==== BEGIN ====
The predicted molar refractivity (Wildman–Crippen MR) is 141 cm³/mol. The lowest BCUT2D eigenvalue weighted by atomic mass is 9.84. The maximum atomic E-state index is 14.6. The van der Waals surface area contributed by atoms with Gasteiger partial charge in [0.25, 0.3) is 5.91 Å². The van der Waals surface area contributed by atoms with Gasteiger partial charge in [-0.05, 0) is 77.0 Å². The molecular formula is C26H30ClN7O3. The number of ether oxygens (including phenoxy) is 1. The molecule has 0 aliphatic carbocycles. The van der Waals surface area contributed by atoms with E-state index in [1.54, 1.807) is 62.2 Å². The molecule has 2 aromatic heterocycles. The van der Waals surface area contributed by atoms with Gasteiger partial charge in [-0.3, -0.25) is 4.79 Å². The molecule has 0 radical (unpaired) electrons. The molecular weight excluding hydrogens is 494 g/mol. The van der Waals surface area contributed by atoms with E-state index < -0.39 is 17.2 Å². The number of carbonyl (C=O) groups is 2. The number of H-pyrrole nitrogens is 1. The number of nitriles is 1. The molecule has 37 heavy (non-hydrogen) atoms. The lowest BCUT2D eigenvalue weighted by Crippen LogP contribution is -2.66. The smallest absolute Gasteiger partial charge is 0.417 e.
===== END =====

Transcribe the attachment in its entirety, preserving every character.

The predicted molar refractivity (Wildman–Crippen MR) is 141 cm³/mol. The lowest BCUT2D eigenvalue weighted by atomic mass is 9.84. The maximum atomic E-state index is 14.6. The van der Waals surface area contributed by atoms with Gasteiger partial charge in [0.25, 0.3) is 5.91 Å². The van der Waals surface area contributed by atoms with Gasteiger partial charge in [-0.05, 0) is 77.0 Å². The molecular formula is C26H30ClN7O3. The number of ether oxygens (including phenoxy) is 1. The molecule has 0 aliphatic carbocycles. The van der Waals surface area contributed by atoms with E-state index in [1.54, 1.807) is 62.2 Å². The molecule has 2 aromatic heterocycles. The van der Waals surface area contributed by atoms with Gasteiger partial charge in [-0.3, -0.25) is 4.79 Å². The molecule has 0 radical (unpaired) electrons. The molecular weight excluding hydrogens is 494 g/mol. The van der Waals surface area contributed by atoms with E-state index < -0.39 is 17.2 Å². The number of carbonyl (C=O) groups is 2. The number of H-pyrrole nitrogens is 1. The number of nitriles is 1. The molecule has 37 heavy (non-hydrogen) atoms. The lowest BCUT2D eigenvalue weighted by Crippen LogP contribution is -2.66. The smallest absolute Gasteiger partial charge is 0.417 e.